How are the "losses to business and safety" clear? Castro Street in Mountain View was transformed from delapidated and deserted to thriving by removing a lane, widening sidewalks, and making the district more pedestrian friendly. The transformation was astonishing. If anything Castro is a more important through street, California is not.

The goals of the Arastradero construction were different, to slow traffic, which it did. You may be angry about that, but it was a 25 mph street with traffic sometimes going 50 mph. Do I like the way they implemented it ? No, I thought they were going to wide the sidewalks and make it so you could actually walk there (it's still single file in many places, very unpleasant).

California Avenue needs an overhaul, it has for 20 years, and if it's as smart as the one Mountain View gave Castro, the evidence is that the businesses will do much better and safety will be improved. Taxpayer expense? We need the tax dollars from the increased business, it will pay back in the long term.


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Posted by Nicole
a resident of Palo Alto Hills
on Jan 19, 2011 at 4:34 am

At first I didn't like the idea of reducing the lanes to two, fearing traffic would be worse. After reading some of the very thoughtful comments, how reducing to two lanes won't affect traffic yet will improve the feel of the Ave, I am all for it. In fact, I am thinking that turning California Ave into a pedistrian only zone is the BEST option. It's not like it's thru-fare, and it's pedestrian only zone already on Sundays for the Farmer's Market. It works wonderfully in Europe. I personally would love to see more al fresco dining on Cal Ave; we have great weather here. If we are worried about parking, I certainly am, why not turn some of the flat ally parking lots into more 2 story parking garages?


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Posted by Sight to See
a resident of another community
on Jan 19, 2011 at 12:25 pm

I personally want to see pat and Diana Diamond on bicycles enjoying the beautiful new California Avenue when this project is finished.


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Posted by JacoP
a resident of Midtown
on Jan 19, 2011 at 2:00 pm

@Sight to See

LOL!


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Posted by pat
a resident of Midtown
on Jan 19, 2011 at 2:37 pm

The “city's submission and comments from its supporting agencies” is laden with bureaucraspeak, e.g., “implementation of new community identity markers; … community focused improvements transit stop focused improvements;…”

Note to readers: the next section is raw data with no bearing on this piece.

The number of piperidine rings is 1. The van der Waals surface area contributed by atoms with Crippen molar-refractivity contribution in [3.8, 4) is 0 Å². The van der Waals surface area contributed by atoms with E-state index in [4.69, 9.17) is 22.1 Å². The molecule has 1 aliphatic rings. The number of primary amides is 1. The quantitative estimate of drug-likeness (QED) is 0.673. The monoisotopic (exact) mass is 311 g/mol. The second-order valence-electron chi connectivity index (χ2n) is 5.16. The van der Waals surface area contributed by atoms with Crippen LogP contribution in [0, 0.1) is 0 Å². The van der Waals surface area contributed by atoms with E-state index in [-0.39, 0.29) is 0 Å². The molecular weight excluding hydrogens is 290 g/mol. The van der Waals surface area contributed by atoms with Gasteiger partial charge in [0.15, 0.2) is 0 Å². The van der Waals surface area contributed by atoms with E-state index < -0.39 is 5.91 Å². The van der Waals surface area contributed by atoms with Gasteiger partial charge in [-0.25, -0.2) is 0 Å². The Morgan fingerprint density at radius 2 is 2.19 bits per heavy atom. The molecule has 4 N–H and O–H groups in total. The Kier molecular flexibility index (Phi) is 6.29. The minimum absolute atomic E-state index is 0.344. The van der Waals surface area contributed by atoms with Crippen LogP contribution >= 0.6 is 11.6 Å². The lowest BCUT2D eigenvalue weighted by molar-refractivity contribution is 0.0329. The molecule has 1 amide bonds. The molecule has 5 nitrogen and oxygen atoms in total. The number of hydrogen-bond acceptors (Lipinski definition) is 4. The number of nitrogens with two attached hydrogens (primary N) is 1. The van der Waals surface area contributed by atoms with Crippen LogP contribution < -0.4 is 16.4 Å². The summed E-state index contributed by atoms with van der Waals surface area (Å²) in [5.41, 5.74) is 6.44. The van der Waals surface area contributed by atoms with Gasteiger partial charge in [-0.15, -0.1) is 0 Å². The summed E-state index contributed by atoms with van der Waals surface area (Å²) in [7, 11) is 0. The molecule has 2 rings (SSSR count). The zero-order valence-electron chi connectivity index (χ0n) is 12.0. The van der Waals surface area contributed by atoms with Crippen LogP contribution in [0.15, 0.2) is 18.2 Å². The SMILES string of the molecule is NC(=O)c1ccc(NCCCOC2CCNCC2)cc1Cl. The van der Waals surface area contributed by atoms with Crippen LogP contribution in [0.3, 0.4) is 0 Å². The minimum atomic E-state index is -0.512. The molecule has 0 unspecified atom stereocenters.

“Traffic calming” is an overused and annoying euphemism for traffic backups.

“I personally want to see pat and Diana Diamond on bicycles…”

How about a little respect for those who are physically incapable of riding a bicycle – or will the old and infirm be put out of their misery when the cyclists take over?


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Posted by Sight to See
a resident of another community
on Jan 19, 2011 at 4:07 pm

"or will the old and infirm be put out of their misery when the cyclists take over?"

Not hardly. Senior citizens are much more likely to be mowed down by an SUV as they try to walk across any given street in Palo Alto. You don't have one of those now do you, pat, per chance?


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Posted by One Lane Johnny
a resident of Evergreen Park
on Jan 19, 2011 at 4:53 pm

Good move! It's nice to see common sense reign for a change.


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Posted by Jo Ann
a resident of Embarcadero Oaks/Leland
on Jan 19, 2011 at 7:27 pm

Good to see this discussion still going on.

Thanks for the email address for the city council.

Re back-in-diagonal parking (BIDP)and how it seems to exist only in Fremont, we happened to be at a dinner party on Monday attended by a city attorney for the city of Fremont.

I asked her how the BIDP had worked out. She said they promptly had 3 accidents as soon as the back-in diagonal parking (BIDP) was instituted. The area in question had little traffic before the BIDP and now has much less.

I suggest the folks responsible for this decision do a bit more research and call their colleagues in Fremont for an update. That doesn't seem to be too much to ask of them, does it???


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Posted by AGNES
a resident of Gunn High School
on Jan 28, 2011 at 12:02 am

We have shopped on California Avenue for decades. It is our village and I am impressed that Mollie Stone, and Keeble and Shuchat object to this plan. So we must also. Further, the administration, that gave us the awful art, may very well decide to make a change that is no improvement.


Sorry, but further commenting on this topic has been closed.